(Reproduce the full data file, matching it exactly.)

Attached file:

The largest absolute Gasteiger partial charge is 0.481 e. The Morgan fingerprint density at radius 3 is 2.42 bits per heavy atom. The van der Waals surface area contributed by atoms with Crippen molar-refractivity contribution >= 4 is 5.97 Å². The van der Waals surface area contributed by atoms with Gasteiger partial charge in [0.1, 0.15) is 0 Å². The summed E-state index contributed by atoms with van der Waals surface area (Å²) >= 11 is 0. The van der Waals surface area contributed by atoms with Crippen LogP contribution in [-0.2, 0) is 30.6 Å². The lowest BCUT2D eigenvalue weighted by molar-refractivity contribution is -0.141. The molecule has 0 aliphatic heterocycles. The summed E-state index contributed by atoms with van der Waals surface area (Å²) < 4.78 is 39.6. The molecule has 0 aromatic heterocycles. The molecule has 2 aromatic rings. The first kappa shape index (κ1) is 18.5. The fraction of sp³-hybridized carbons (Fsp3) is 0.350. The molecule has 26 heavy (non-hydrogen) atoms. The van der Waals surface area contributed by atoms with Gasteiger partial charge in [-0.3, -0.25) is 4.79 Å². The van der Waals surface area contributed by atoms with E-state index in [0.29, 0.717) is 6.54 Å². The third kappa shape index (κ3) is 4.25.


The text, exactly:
The largest absolute Gasteiger partial charge is 0.481 e. The Morgan fingerprint density at radius 3 is 2.42 bits per heavy atom. The van der Waals surface area contributed by atoms with Crippen molar-refractivity contribution >= 4 is 5.97 Å². The van der Waals surface area contributed by atoms with Gasteiger partial charge in [0.1, 0.15) is 0 Å². The summed E-state index contributed by atoms with van der Waals surface area (Å²) >= 11 is 0. The van der Waals surface area contributed by atoms with Crippen LogP contribution in [-0.2, 0) is 30.6 Å². The lowest BCUT2D eigenvalue weighted by molar-refractivity contribution is -0.141. The molecule has 0 aliphatic heterocycles. The summed E-state index contributed by atoms with van der Waals surface area (Å²) < 4.78 is 39.6. The molecule has 0 aromatic heterocycles. The molecule has 2 aromatic rings. The first kappa shape index (κ1) is 18.5. The fraction of sp³-hybridized carbons (Fsp3) is 0.350. The molecule has 26 heavy (non-hydrogen) atoms. The van der Waals surface area contributed by atoms with Gasteiger partial charge in [-0.3, -0.25) is 4.79 Å². The van der Waals surface area contributed by atoms with E-state index in [0.29, 0.717) is 6.54 Å². The third kappa shape index (κ3) is 4.25.